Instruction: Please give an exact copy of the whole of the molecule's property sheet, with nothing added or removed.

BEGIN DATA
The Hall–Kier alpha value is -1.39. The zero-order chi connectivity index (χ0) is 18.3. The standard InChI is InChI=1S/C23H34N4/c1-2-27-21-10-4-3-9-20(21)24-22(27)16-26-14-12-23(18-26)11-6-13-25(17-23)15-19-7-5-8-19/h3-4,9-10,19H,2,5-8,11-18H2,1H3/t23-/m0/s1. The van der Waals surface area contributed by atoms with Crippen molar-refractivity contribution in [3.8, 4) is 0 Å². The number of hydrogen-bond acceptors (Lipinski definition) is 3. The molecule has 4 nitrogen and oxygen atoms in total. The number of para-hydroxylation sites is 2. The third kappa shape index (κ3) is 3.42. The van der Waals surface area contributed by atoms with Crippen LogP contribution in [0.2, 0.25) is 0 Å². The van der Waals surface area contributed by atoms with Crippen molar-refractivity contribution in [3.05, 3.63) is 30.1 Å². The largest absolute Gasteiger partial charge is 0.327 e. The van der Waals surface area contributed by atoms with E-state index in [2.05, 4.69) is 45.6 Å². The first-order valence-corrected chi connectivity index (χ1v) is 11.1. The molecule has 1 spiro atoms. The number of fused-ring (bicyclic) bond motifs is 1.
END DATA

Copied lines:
The Hall–Kier alpha value is -1.39. The zero-order chi connectivity index (χ0) is 18.3. The standard InChI is InChI=1S/C23H34N4/c1-2-27-21-10-4-3-9-20(21)24-22(27)16-26-14-12-23(18-26)11-6-13-25(17-23)15-19-7-5-8-19/h3-4,9-10,19H,2,5-8,11-18H2,1H3/t23-/m0/s1. The van der Waals surface area contributed by atoms with Crippen molar-refractivity contribution in [3.8, 4) is 0 Å². The number of hydrogen-bond acceptors (Lipinski definition) is 3. The molecule has 4 nitrogen and oxygen atoms in total. The number of para-hydroxylation sites is 2. The third kappa shape index (κ3) is 3.42. The van der Waals surface area contributed by atoms with Crippen LogP contribution in [0.2, 0.25) is 0 Å². The van der Waals surface area contributed by atoms with Crippen molar-refractivity contribution in [3.05, 3.63) is 30.1 Å². The largest absolute Gasteiger partial charge is 0.327 e. The van der Waals surface area contributed by atoms with E-state index in [2.05, 4.69) is 45.6 Å². The first-order valence-corrected chi connectivity index (χ1v) is 11.1. The molecule has 1 spiro atoms. The number of fused-ring (bicyclic) bond motifs is 1.